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A theoretical framework of caring in the Chinese context: a grounded theory study


J. Anli: e-mail:;


meng m., xiuwei z. & anli j. (2011) A theoretical framework of caring in the Chinese context: a grounded theory study. Journal of Advanced Nursing67(7), 1523–1536.


Aim.  This paper is a report of a study describing the components of nurse caring in the Chinese cultural context.

Background.  The expressions, dimensions and patterns of caring vary in different cultures. Caring is deeply embedded in the Chinese culture and nurses are told to care for patients as if they were related by blood. However, to put caring in a professional and practical context, it must extend meaning with a deeper philosophical inspiration that is transcendent and described to guide nursing practices.

Methods.  A grounded theory research design and the Delphi method were adopted. First, a total of 16 individual non-structured interviews were conducted with noted scholars on nursing education, clinical nursing, nursing administration, medical education and the humanities between January 2006 and June 2007. All interviews were audio recorded, transcribed and analysed using constant comparative data analysis. Secondly, 20 experts with the same inclusion criteria were recruited to conduct a two-round Delphi study to enrich and validate the theoretical framework of caring. Experts were asked to score 0 = disagree or 1 = agree for each listed item and its description in a scale. Consensus was considered when 90% or more agreement was reached. Data were collected from May 2007 to February 2009 and calculated for the agreement rates using spss version 11.0.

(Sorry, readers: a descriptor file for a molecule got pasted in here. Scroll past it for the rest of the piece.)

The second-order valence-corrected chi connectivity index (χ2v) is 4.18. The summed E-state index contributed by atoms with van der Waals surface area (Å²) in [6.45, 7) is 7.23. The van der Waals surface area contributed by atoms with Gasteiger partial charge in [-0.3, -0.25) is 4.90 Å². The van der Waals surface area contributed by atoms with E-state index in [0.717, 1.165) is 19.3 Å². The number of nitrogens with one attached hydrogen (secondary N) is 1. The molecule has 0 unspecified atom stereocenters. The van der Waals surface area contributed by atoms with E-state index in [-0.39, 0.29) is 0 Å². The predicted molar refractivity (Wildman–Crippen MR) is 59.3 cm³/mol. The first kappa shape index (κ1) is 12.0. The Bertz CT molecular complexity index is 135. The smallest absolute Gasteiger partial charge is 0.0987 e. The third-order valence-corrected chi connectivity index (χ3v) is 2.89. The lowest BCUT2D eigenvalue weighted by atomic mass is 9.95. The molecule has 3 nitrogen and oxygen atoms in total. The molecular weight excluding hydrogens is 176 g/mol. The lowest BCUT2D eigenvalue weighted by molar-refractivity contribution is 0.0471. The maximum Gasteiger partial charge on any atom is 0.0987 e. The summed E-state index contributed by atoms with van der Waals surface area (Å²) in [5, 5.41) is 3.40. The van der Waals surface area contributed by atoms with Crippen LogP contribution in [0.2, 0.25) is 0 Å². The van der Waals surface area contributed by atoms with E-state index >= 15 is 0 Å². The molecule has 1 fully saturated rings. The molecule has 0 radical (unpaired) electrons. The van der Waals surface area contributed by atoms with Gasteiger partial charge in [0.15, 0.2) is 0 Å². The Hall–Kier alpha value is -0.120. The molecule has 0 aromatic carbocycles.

Results.  Four attributes of caring including attitude of caring, knowledge of caring, ability of caring and perceptions of caring were determined, along with 8 associated subcategories and 22 statements. Among them, caring attitude is central for presenting care in daily practice. Professional knowledge of nursing, the humanities and social science give the basic theoretical guidance for nurses to exhibit caring behaviour. In the education process, perceptions of giving and receiving care are the key factors for cultivating care.

Conclusions.  The framework could be interpreted as a list of teaching objectives and could contribute to the further development of an integrated approach for teaching care in nursing curricula. It would also be beneficial for applying and evaluating care in the practice of clinical nursing and nursing education in the Chinese culture.

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